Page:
New spin on the optical vortex

Researchers at San Diego State University (San Diego, CA) have demonstrated how a phase-only liquid-crystal display (LCD) patterned with a helical structure can be used as a so-called "vortex lens."

Researchers at San Diego State University (San Diego, CA) have demonstrated how a phase-only liquid-crystal display (LCD) patterned with a helical structure can be used as a so-called "vortex lens."1 The device can be used to generate donuts of light from points and to cause interesting deformations in input images. Though the current work is exploratory rather than being aimed at a specific application, it highlights the emergence of the optical vortex as an important tool in several fields including optical trapping, astronomical observation, and optical pattern recognition. In addition, using a real-time display to implement these functions may allow engineers an additional means of control and perhaps feedback.

With respect to wavefront phase, the main difference between the effect of an ordinary lens (a) and that of a vortex lens (b through d) lies at the center, where the close intermingling of opposite phases encourages destructive interference at the center of the focused spot. This is true for differing numbers of spiral arms and for clockwise or counterclockwise rotation.
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An optical vortex has a spiral or helical phase structure (see figure). The structure interacts with itself such that, when the light beam is focused, optical power can be enhanced at positions away from the center of the focus. Though optical vortices have been understood for 30 years, it is only in the last 10 that they have started to make an impact in practical systems. Among the best known is the so-called "optical spanner" developed in the mid-1990s. This is a variation of the conventional optical trap in which a particle is trapped by the electric field at the focus of a laser beam. In the spanner configuration, the particle is not only trapped, but made to spin because of the rotational momentum of the incoming light field. It also has the advantage of applying less optical power to the center of the captured object, making it a potentially less-destructive method.

Image processing

More recently, researchers have started to use the vortex for image processing. One particularly interesting application, which has uses throughout optics and especially astronomy, is to prevent dazzle from a bright central object (such as a star) from obscuring weaker light sources (such as planets).1 Because it is now known that this effect could be used at x-ray as well as visible wavelengths, this could eventually become a widely used technique.2 Other image-processing applications range from simple edge enhancement to aiding location of the center of a correlation peak in pattern recognition.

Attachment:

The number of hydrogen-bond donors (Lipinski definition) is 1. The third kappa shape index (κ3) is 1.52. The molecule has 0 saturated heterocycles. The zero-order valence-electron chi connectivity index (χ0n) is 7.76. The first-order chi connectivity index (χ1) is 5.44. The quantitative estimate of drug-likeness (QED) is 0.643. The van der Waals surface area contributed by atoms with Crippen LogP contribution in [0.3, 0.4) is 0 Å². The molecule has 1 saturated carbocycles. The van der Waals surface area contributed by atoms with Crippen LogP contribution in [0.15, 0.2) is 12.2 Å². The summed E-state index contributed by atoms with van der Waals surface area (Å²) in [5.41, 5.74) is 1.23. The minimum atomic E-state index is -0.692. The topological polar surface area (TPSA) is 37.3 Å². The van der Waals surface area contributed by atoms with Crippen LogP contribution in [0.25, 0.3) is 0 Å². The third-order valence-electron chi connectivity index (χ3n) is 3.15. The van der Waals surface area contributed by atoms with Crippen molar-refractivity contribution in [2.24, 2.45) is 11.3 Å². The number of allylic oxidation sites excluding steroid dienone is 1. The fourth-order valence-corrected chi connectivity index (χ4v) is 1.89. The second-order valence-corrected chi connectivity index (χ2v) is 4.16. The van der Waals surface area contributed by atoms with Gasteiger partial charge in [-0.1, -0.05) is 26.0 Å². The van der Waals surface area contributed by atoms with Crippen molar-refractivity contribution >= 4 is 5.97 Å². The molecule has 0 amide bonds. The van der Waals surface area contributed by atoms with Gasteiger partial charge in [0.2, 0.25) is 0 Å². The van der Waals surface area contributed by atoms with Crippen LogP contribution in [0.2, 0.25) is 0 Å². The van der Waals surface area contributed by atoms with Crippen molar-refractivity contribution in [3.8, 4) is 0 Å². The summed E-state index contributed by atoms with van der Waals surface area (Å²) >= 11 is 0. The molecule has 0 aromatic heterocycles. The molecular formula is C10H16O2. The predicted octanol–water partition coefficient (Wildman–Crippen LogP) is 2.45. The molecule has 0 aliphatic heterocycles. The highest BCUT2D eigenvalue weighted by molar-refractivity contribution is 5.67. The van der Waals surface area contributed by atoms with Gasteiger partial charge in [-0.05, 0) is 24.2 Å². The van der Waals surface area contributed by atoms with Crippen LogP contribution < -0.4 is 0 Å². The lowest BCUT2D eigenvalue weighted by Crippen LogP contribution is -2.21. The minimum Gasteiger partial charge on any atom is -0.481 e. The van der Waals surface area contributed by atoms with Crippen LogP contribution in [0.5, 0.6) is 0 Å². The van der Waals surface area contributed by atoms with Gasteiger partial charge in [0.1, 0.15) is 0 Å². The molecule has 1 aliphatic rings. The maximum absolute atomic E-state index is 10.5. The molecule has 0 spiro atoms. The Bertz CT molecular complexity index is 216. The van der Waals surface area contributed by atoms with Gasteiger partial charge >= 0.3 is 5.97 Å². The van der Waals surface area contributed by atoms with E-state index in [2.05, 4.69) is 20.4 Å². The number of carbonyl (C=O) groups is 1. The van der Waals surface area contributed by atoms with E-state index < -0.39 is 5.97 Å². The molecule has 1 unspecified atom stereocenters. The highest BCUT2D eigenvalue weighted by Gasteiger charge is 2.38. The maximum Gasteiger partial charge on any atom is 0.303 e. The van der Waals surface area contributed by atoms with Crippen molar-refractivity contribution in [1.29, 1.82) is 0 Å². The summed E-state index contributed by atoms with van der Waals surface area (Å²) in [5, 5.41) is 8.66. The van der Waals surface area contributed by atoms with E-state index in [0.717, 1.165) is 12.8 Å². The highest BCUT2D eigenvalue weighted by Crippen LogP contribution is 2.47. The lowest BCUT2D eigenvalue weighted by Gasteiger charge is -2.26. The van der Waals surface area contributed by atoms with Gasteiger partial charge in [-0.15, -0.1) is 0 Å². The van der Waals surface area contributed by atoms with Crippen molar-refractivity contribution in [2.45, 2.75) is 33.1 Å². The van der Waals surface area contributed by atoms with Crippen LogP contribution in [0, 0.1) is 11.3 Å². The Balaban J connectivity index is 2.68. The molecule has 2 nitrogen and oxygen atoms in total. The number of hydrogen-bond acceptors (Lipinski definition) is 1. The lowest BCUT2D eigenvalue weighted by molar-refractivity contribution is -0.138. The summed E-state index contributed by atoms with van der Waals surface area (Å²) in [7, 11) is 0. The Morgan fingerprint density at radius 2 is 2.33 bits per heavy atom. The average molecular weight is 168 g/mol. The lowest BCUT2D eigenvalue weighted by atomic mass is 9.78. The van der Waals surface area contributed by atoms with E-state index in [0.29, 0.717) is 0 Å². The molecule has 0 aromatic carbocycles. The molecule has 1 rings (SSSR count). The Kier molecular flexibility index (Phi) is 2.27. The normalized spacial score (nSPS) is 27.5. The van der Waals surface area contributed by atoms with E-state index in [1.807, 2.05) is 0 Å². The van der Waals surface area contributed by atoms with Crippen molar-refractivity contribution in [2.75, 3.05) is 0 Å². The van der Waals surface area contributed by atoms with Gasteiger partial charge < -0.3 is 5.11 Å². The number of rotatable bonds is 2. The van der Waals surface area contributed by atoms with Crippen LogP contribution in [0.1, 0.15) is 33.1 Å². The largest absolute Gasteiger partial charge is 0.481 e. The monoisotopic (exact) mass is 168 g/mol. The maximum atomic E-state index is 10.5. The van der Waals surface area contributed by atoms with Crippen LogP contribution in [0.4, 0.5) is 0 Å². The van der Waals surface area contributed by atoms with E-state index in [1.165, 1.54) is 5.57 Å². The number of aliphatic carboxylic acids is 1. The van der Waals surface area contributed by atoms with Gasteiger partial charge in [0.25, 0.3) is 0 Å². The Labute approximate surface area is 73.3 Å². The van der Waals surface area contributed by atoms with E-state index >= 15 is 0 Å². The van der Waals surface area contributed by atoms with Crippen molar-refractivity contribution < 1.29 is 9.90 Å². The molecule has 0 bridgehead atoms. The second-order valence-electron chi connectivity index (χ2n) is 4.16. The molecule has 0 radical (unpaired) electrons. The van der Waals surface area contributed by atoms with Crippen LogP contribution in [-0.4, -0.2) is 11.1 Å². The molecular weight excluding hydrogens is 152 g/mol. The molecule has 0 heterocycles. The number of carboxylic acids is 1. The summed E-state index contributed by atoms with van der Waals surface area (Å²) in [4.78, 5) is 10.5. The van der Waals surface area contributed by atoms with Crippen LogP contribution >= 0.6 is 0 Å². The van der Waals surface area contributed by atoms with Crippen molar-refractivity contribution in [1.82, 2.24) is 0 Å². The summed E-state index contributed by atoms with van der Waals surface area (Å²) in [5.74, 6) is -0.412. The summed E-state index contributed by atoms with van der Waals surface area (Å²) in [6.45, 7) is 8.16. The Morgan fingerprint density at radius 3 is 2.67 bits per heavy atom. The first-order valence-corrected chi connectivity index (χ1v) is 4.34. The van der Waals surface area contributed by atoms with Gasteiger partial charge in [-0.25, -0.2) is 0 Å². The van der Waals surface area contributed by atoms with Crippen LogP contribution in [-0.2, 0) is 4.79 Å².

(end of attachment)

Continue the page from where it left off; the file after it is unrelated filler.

The latest contribution to this area is the demonstration of the vortex on a pixelated liquid-crystal display, in which a vortex pattern is converted into phase modulation. By using the device in different optical setups, the San Diego State team has been able to explore the patterns that emerge. For instance, by putting a vortex lens in the Fourier-transform plane of a 4-f optical system (a type of optical information-processing system), they were able to show how two circular apertures a lateral distance apart were transformed into doughnuts at the output plane of the 4-f system, how their diameters grew with the number of spiral arms in the vortex pattern, and how the edges of the two doughnuts eventually interfered in the plane where they intersected. In imaging experiments, they showed how a single slit input was mapped to two displaced slits with a discontinuity at their center.3 The amount of displacement grew with the number of arms in the spiral.

What makes this work particularly interesting is that it demonstrates how a powerful optical technique can be combined with a mechanism for feedback, and thus show a route to further progress. Though the San Diego State research was concerned with the products of static vortex lenses, their LCD-based approach could eventually be used to provide dynamic images and thus a mechanism for automatic or experimenter control. This could be used, for instance, to electronically change the rotation of a trapped particle while it is being examined, or to adaptively filter out a bright central source that is changing over time.


  1. G. A. Swartzlander Jr., Optics Lett. 26(8), (April 15, 2001).
  2. A. G. Peele and K. A. Nugent, Optics Express 11(19) (Sept. 22, 2003).
  3. K. Crabtree et al., Applied Optics 43(6), (Feb. 20, 2004).

SUNNY BAINS is a scientist and journalist based at Imperial College, London; e-mail:[email protected]

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